|Our rings, and our wedding ceremony (which we wrote ourselves).|
Whether you get married in a church, at a courthouse, outside, or at city hall, we think it's critical that you write your own ceremony - pretty much from scratch. And customize it however you want! It's hard work - we spent several weeks combing the web and our favorite books for what we wanted to include, picking the music, rearranging the order - and after we'd finished, we realized that we'd changed the Christian ceremony that we'd picked as our starting point into a largely Jewish ceremony. Go figure.
We also had a lot of fun talking about what we wanted in the ceremony and why - it helped us learn more about each other and grow together as a couple. Customizing the ceremony (especially writing our own vows) also gave us an understanding of what was most important to each of us as we began a life together. We also took out outdated parts of the ceremony, such as "who gives this bride away" and "speak now or forever hold your peace" - if these things are in your wedding ceremony, I'll think that you didn't work on it very hard. (Or, I suppose you could carefully consider the options and decide that you really do want to give someone the opportunity to protest your union in front of all your friends and family - but I'd find allowing that rather odd.)
We also involved our community a good deal in the ceremony itself - my parents sang a duet; Ali's parents gave us a blessing; a family friend played the trumpet; our attendants did readings; and we sang some songs/hymns (upbeat ones!). We tried to give our community as much opportunity to be involved and celebrate with us as possible (or as much opportunity as they wanted, anyway). Your community is bursting with talent, and you should take advantage of that by inviting them to participate in your ceremony and celebrations! Some folks might decline, but most people will jump at the opportunity to play a special role in your special day.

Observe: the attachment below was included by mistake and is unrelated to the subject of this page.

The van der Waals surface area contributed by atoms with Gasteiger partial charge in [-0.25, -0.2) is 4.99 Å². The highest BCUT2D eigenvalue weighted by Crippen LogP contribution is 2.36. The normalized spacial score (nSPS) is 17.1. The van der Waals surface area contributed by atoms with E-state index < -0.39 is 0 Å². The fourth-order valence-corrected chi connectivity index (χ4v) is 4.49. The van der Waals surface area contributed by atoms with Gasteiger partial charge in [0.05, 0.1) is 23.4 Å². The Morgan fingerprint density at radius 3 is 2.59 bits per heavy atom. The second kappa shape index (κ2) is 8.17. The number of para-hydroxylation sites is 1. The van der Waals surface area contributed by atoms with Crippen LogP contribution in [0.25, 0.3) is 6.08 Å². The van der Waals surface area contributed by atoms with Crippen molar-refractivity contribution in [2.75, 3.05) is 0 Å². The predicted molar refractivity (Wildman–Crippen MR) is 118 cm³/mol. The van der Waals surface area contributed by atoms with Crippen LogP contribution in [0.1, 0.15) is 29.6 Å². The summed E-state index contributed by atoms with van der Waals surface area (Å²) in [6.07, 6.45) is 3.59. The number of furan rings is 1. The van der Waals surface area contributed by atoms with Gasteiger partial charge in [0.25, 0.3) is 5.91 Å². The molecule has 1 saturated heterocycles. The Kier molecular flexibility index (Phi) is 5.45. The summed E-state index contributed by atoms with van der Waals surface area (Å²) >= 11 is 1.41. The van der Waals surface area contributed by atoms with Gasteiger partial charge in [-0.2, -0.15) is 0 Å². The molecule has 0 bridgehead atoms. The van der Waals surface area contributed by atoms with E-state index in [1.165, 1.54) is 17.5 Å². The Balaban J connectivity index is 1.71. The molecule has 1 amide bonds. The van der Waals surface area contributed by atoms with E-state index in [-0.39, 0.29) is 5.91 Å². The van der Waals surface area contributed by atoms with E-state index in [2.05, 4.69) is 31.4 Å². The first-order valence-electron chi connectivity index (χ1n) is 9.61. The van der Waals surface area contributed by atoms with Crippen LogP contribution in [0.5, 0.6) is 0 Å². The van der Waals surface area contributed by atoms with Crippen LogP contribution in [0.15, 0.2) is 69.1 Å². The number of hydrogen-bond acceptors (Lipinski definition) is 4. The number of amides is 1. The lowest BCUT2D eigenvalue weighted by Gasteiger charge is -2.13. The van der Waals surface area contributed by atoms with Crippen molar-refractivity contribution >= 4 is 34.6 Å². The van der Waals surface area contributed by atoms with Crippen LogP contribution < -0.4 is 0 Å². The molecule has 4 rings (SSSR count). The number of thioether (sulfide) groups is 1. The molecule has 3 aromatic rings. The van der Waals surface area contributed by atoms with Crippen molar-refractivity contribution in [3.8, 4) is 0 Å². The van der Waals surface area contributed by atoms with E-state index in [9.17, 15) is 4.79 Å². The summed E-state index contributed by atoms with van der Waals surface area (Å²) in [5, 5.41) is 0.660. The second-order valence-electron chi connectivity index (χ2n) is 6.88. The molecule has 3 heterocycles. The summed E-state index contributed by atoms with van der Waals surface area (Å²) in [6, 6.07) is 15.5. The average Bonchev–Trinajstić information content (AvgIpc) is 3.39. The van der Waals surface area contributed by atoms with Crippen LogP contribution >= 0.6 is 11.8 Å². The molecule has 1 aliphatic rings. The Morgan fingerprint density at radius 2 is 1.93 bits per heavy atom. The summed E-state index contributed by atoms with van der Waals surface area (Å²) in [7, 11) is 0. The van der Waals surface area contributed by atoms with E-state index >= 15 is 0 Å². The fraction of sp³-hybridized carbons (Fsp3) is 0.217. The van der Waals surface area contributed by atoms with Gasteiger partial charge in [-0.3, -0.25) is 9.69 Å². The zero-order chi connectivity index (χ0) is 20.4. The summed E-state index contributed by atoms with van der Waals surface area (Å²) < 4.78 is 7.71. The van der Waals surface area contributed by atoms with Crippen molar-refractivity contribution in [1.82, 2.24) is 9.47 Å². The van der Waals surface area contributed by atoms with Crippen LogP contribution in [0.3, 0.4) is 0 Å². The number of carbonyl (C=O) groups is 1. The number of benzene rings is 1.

Perhaps more so than with any other part of the wedding, you only get out of your wedding ceremony as much as you put into it - though it's true that you end up just as married all the same. However, if you overlook this part of the wedding and don't customize it to fit you as a couple, you're missing a serious opportunity to get to know your future spouse more deeply, in a way that is difficult to replicate in a different setting, and you're missing an opportunity to knit your community together more tightly. So, get to work!
Tomorrow, we'll talk even more about getting your community involved in your wedding, in ways that will save you serious time, stress, and money and will get them excited to participate in your celebration - a major win-win-win-win!